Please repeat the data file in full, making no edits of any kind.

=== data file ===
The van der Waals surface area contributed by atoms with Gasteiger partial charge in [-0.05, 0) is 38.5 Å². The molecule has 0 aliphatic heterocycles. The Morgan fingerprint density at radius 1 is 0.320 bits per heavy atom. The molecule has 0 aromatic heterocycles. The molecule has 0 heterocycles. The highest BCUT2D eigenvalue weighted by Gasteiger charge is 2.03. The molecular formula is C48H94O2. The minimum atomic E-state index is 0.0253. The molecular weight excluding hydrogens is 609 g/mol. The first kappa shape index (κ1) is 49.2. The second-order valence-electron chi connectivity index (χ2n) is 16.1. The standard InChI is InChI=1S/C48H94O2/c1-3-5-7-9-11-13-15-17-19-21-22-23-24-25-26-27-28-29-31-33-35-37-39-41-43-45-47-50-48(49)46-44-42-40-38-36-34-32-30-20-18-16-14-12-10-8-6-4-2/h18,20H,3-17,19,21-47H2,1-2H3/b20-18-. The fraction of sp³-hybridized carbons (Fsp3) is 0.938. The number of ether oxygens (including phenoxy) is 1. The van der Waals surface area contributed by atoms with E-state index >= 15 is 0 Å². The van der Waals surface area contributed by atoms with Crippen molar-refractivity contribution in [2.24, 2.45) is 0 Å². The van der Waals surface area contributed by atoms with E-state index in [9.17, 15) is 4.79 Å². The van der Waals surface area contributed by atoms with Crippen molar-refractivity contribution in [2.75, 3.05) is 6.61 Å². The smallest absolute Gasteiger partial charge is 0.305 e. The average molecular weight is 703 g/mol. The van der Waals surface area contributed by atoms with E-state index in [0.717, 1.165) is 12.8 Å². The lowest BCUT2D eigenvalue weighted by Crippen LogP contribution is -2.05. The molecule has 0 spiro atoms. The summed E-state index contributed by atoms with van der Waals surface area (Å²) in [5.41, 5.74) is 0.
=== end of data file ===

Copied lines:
The van der Waals surface area contributed by atoms with Gasteiger partial charge in [-0.05, 0) is 38.5 Å². The molecule has 0 aliphatic heterocycles. The Morgan fingerprint density at radius 1 is 0.320 bits per heavy atom. The molecule has 0 aromatic heterocycles. The molecule has 0 heterocycles. The highest BCUT2D eigenvalue weighted by Gasteiger charge is 2.03. The molecular formula is C48H94O2. The minimum atomic E-state index is 0.0253. The molecular weight excluding hydrogens is 609 g/mol. The first kappa shape index (κ1) is 49.2. The second-order valence-electron chi connectivity index (χ2n) is 16.1. The standard InChI is InChI=1S/C48H94O2/c1-3-5-7-9-11-13-15-17-19-21-22-23-24-25-26-27-28-29-31-33-35-37-39-41-43-45-47-50-48(49)46-44-42-40-38-36-34-32-30-20-18-16-14-12-10-8-6-4-2/h18,20H,3-17,19,21-47H2,1-2H3/b20-18-. The fraction of sp³-hybridized carbons (Fsp3) is 0.938. The number of ether oxygens (including phenoxy) is 1. The van der Waals surface area contributed by atoms with E-state index >= 15 is 0 Å². The van der Waals surface area contributed by atoms with Crippen molar-refractivity contribution in [2.24, 2.45) is 0 Å². The van der Waals surface area contributed by atoms with E-state index in [9.17, 15) is 4.79 Å². The van der Waals surface area contributed by atoms with Crippen molar-refractivity contribution in [2.75, 3.05) is 6.61 Å². The smallest absolute Gasteiger partial charge is 0.305 e. The average molecular weight is 703 g/mol. The van der Waals surface area contributed by atoms with E-state index in [0.717, 1.165) is 12.8 Å². The lowest BCUT2D eigenvalue weighted by Crippen LogP contribution is -2.05. The molecule has 0 spiro atoms. The summed E-state index contributed by atoms with van der Waals surface area (Å²) in [5.41, 5.74) is 0.